“Iron cage” appears to be mistranslated from Weber's “Gehäuse” by Parsons. Correctly speaking, it has been noted that the word should be translated as “shell,” which presents an extremely promising possibility in management studies: what appears to be a talisman on the front has rigid persons clinging onto the other side. If a shell has a competitive advantage, this would excuse the rigidity. However, if the shell is losing, or has already lost, its competitive advantage, clinging onto it becomes a problem. For example, Ford and IBM grew rapidly by clinging onto their shells―the Model T Ford in the case of Ford and the System/360 for IBM. However, these companies gradually went into decline later as their product design fossilized. Apart from product designs, it is easy to find examples of shells in companies that have experienced periods of growth and maturity, for example, retail networks, parent company sales power, real estate, patents, and franchise. Both managers and employees are fully aware that they can no longer expect growth as long as they cling onto their shell. Even so, the shell remains a source of rent. Hence, they are clinging onto it and are being driven to their ruin by inches.
The garbage can model created by Cohen, March, and Olsen (1972) explains organizational decision making under ambiguity. In the initial study outlining the model, a computer simulation was used for analysis. However, despite the appendix of Cohen et al. (1972) providing the Fortran source code for the simulation, subsequent studies rarely made any reference to the simulation model. In this study, we examine the simulation model of Cohen et al. by rebuilding the aforementioned source code. The results of our study clearly indicate the following three points. 1) the program created by Cohen et al. failed to detect the three decision-making styles (decision by resolution, decision by oversight, and decision by flight); 2) decision making sometimes occurred not only when choice opportunities had no problems but also when a choice opportunity had no decision maker; and 3) even when there were no problems attached to choice opportunities, the initial setting was programmed as though there were, perhaps to avoid the decision making seen in 2).
The mutual learning model described in “Exploration and Exploitation in Organizational Learning” (March, 1991) concludes that “slow learning on the part of individuals maintains diversity longer, thereby providing the exploration,” based on the results of computer simulations. However, the simulations of March (1991) excluded both ends of the socialization rate domain. When compensating for those missing portions, there is an optimal socialization rate that actually maximizes the average knowledge level. This is because low learning on the part of individuals actually causes frequent lock-ins and impedes learning. This optimal socialization rate may be a common rate for socialization, and we cannot deny this possibility by using only computer simulations. Moreover, this high knowledge level is achieved in a non-equilibrium state.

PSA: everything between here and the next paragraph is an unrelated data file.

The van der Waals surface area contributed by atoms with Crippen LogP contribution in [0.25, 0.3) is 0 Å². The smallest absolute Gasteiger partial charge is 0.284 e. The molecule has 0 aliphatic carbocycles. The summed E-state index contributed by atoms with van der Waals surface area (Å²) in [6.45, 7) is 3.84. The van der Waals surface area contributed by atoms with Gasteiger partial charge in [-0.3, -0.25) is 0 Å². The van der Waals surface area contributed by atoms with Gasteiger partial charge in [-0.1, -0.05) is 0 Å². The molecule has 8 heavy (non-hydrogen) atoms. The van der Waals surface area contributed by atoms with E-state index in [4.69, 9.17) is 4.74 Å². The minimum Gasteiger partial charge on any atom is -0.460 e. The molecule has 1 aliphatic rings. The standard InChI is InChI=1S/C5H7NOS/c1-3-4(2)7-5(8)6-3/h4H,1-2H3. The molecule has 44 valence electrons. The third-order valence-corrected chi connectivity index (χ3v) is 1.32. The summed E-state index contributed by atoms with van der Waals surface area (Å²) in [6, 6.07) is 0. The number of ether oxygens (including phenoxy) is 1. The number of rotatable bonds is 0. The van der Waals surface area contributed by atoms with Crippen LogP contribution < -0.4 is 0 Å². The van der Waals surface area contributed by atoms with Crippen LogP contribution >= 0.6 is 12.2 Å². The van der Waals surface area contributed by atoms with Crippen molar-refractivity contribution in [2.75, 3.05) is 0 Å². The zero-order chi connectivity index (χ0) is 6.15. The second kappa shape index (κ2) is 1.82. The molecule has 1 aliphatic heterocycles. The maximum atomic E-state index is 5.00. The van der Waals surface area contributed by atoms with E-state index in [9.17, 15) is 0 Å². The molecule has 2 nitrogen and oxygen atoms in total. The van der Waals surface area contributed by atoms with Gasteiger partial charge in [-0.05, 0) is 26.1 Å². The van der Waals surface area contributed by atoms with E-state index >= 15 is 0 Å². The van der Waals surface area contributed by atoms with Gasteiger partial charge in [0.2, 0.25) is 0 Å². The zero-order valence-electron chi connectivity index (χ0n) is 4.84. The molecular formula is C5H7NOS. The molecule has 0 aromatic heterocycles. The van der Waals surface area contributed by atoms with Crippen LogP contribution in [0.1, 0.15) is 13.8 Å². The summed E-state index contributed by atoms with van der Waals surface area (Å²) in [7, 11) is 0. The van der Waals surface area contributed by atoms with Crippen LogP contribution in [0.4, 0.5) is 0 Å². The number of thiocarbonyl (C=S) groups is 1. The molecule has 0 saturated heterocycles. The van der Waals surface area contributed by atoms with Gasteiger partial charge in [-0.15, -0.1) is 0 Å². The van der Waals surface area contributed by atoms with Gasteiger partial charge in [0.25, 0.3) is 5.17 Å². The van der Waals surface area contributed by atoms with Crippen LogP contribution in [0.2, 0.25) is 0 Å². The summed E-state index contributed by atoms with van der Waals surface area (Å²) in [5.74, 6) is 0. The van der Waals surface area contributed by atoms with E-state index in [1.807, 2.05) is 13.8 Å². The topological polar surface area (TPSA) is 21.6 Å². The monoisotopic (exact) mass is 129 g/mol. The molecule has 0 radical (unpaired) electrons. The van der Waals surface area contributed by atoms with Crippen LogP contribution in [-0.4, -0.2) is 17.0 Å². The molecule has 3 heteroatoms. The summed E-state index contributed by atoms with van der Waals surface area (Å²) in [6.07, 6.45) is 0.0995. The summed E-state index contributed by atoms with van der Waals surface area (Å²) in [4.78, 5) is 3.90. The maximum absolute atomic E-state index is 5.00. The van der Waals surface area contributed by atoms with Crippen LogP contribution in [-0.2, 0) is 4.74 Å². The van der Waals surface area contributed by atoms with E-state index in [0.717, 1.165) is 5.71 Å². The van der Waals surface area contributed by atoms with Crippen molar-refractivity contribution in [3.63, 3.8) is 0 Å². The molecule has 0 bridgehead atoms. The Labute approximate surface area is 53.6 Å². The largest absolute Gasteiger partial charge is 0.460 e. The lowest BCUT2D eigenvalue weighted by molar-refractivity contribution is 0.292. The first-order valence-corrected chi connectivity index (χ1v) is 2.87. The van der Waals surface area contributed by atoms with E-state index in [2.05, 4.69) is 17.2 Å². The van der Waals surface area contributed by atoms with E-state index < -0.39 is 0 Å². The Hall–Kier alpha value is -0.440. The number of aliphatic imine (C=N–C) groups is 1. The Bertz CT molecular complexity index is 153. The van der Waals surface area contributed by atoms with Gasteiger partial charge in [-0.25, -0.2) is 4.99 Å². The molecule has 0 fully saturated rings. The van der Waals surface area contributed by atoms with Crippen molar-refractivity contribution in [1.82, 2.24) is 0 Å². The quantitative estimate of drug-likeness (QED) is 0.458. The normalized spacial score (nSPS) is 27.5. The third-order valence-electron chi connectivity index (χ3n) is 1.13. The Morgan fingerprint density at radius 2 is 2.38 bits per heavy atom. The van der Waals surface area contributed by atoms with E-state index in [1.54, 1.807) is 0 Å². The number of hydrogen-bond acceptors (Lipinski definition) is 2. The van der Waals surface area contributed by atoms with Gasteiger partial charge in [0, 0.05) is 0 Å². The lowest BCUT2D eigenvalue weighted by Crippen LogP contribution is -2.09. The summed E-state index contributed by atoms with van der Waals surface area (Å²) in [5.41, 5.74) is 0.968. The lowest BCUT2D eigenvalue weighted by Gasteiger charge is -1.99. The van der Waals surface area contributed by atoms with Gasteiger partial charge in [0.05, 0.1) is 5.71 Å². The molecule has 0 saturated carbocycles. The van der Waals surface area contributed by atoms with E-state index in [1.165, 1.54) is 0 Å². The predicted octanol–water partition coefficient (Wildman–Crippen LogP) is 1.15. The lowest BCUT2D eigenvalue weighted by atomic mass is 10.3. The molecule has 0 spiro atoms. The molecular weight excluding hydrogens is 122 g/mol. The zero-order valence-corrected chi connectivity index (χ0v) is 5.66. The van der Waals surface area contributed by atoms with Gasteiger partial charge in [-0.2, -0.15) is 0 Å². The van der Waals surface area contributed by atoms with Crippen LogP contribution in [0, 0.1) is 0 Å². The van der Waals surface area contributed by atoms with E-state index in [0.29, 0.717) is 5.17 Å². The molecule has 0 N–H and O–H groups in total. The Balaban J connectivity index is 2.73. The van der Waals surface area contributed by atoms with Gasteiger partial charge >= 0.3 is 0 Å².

Waste is generated as an unwanted byproduct of current business activities. Transforming waste products into a resource can enable firms to obtain raw material for free and reduce the cost of waste disposal. However, in general, firms are hesitant to accept the challenge of utilizing waste products because of organizational learning. Moreover, in the past, all challenges to transform waste products into a resource have failed. Thus, firms must unlearn the organizational learning that waste is “not a resource,” which inhibits their attempt to utilize waste products. Furthermore, in the beginning of development, there is no definite idea, and the process is far from the deliberate strategic process with clear objectives. The development process would be a deliberately emergent strategic process with only rough guidelines for attempting to transform waste into resources by any means. To achieve the objectives, firms have to patiently repeat trial and error, even if there are no short-term outcomes. This paper introduces the development process for N-acetylglucosamine (NAG) at the Yaizu Suisankagaku Industry (YSK) as an example of the successful commercialization of technology that utilizes waste. In the YSK example, (1) the spirit of mottainai that increases the value of the material to the maximum and becomes a significant driving force for unlearning, and (2) the leaning on the future principle in which one continues without losing hope even if there are no short-term results were the critical aspects that led to the successful transformation of waste into resources and is referred to as mottainai innovation.
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